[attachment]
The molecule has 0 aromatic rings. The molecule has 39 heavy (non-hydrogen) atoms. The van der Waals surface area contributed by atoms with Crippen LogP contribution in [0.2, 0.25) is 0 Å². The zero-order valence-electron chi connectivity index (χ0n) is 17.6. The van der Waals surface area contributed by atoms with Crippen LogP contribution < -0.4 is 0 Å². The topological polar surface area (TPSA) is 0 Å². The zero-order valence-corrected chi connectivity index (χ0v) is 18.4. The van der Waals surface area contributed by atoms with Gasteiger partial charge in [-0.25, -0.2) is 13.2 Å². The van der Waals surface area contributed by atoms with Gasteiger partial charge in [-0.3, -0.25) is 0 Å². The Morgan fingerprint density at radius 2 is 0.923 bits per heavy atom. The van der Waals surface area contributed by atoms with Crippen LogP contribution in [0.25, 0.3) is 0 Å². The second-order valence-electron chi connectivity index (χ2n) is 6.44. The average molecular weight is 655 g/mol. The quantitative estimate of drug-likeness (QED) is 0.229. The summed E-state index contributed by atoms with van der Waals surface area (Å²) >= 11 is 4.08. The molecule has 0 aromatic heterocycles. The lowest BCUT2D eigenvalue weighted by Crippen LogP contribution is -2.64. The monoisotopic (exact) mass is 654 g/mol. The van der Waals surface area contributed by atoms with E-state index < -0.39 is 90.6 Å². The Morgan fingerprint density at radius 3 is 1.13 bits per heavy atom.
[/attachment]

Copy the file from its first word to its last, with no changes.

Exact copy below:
The molecule has 0 aromatic rings. The molecule has 39 heavy (non-hydrogen) atoms. The van der Waals surface area contributed by atoms with Crippen LogP contribution in [0.2, 0.25) is 0 Å². The zero-order valence-electron chi connectivity index (χ0n) is 17.6. The van der Waals surface area contributed by atoms with Crippen LogP contribution < -0.4 is 0 Å². The topological polar surface area (TPSA) is 0 Å². The zero-order valence-corrected chi connectivity index (χ0v) is 18.4. The van der Waals surface area contributed by atoms with Gasteiger partial charge in [-0.25, -0.2) is 13.2 Å². The van der Waals surface area contributed by atoms with Gasteiger partial charge in [-0.3, -0.25) is 0 Å². The Morgan fingerprint density at radius 2 is 0.923 bits per heavy atom. The van der Waals surface area contributed by atoms with Crippen LogP contribution in [0.25, 0.3) is 0 Å². The second-order valence-electron chi connectivity index (χ2n) is 6.44. The average molecular weight is 655 g/mol. The quantitative estimate of drug-likeness (QED) is 0.229. The summed E-state index contributed by atoms with van der Waals surface area (Å²) >= 11 is 4.08. The molecule has 0 aromatic heterocycles. The lowest BCUT2D eigenvalue weighted by Crippen LogP contribution is -2.64. The monoisotopic (exact) mass is 654 g/mol. The van der Waals surface area contributed by atoms with E-state index < -0.39 is 90.6 Å². The Morgan fingerprint density at radius 3 is 1.13 bits per heavy atom.